This is a guest blog by our friends at the Sustainable Restaurant Association, who launch a new campaign in August to get restaurants serving more veg and better meat.
Mushroom risotto, butternut squash tart and pasta with tomato sauce. Three dishes stuffed away in the corner of the menu miles away from the long, eye-catching list of meaty delights, all under the unprepossessing ‘Veggie’ label. That’s as far as many restaurants go when it comes to promoting plant-based dishes. Not only is it not good enough, given the environmental and health imperatives, but their outdated adherence to a solidly meat based menu means their missing out on the biggest food trend since sliced bread.
With nearly half of us identifying as flexitarian and a third adamant that we should all be eating a little less meat, why aren’t more menus full of fabulous dishes in which vegetables have the starring role?
Throughout August the Sustainable Restaurant Association is urging restaurants to Serve More Veg and Better Meat. This is not a vegetarian charter. Far from it. But it most certainly is a vote for veg. We reckon there’s so much more chefs can be doing to create luscious legume dishes.
To get their creative juices flowing we invited 20 or so of the most forward thinking chefs to a dinner at Fifteen recently. We wanted these influencers of taste and arbiters of food fashion to share their vegetable inspiration and passion for new ways of delighting their customers.
Raymond Blanc, SRA President and Chef Patron of Belmond Le Manoir aux Quat’Saisons, said many chefs wouldn’t dream of using intensively reared chicken but needed to think harder about the provenance of their fresh produce.
Customers at River Cottage might have noticed the odd wonky asparagus spear this spring, said Gelf Anderson, but, while the flavour was still amazing no one complained about the shape.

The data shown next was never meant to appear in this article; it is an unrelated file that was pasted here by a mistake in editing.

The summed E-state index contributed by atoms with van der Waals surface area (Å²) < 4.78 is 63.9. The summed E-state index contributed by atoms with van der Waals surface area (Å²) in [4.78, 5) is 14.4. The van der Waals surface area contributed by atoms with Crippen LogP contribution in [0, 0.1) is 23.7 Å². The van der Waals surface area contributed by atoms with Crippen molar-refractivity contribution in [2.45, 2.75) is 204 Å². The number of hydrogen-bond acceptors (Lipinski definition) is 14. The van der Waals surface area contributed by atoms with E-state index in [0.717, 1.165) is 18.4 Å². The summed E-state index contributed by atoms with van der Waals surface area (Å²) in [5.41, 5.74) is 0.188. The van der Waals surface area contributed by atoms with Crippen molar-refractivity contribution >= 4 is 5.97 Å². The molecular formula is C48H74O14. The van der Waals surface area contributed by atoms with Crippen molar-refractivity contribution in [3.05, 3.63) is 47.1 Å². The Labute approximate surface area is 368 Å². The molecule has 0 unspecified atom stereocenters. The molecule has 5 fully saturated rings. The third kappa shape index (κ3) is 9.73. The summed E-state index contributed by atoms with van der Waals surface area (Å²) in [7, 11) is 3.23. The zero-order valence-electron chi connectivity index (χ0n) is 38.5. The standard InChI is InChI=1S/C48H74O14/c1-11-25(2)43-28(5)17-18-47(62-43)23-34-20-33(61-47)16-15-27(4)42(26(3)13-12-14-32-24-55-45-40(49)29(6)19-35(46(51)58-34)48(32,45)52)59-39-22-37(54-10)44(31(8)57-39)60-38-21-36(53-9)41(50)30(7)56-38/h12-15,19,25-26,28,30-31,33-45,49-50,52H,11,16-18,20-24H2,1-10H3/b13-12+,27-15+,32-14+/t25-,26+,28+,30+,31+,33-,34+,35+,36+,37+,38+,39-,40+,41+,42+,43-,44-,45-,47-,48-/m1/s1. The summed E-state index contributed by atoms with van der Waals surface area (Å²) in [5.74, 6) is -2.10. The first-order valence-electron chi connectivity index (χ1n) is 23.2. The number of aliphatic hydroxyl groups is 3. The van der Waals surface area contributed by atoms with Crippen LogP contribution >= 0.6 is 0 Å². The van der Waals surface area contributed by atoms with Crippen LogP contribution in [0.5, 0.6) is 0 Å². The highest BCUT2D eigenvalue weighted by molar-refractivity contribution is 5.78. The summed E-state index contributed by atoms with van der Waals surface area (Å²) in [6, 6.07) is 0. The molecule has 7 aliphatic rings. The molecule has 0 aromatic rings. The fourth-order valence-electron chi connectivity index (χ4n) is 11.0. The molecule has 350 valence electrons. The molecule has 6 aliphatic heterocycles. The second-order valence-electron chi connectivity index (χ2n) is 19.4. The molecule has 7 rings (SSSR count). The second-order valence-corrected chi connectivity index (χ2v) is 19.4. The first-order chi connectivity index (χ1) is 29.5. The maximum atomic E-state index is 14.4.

When Grain Store opened in 2013, Bruno Loubet was seen as a pioneer, serving a selection of plates that were more three veg and wee bit of meat than meat and two veg. Now, Bruno questions whether restaurants need any meat starters on their menu.
Less radical perhaps, but more innovatively, Josh Eggleton urged other chefs to follow something he’s done at The Pony & Trap and offer a meat or fish addition to a vegetable-based dish – reversing an out-dated trend that sees us continue to choose a protein packed main dish with the option of adding vegetable sides.
Alexis Gauthier whose eponymous Soho restaurant’s menu is now 75% vegetarian, believes there is still some way to go to persuade diners that the greater creativity and work that goes into making a great vegetable based dish merits a price tag as high as for a meat-based one.
These are just some of the ideas buzzing around the kitchens of some of the UK’s best known and loved restaurants. What the SRA is hoping to achieve through its More Veg and Better Meat campaign is the seeding of these ideas across menus all over the country, giving diners the panoply of plant-based choices they crave.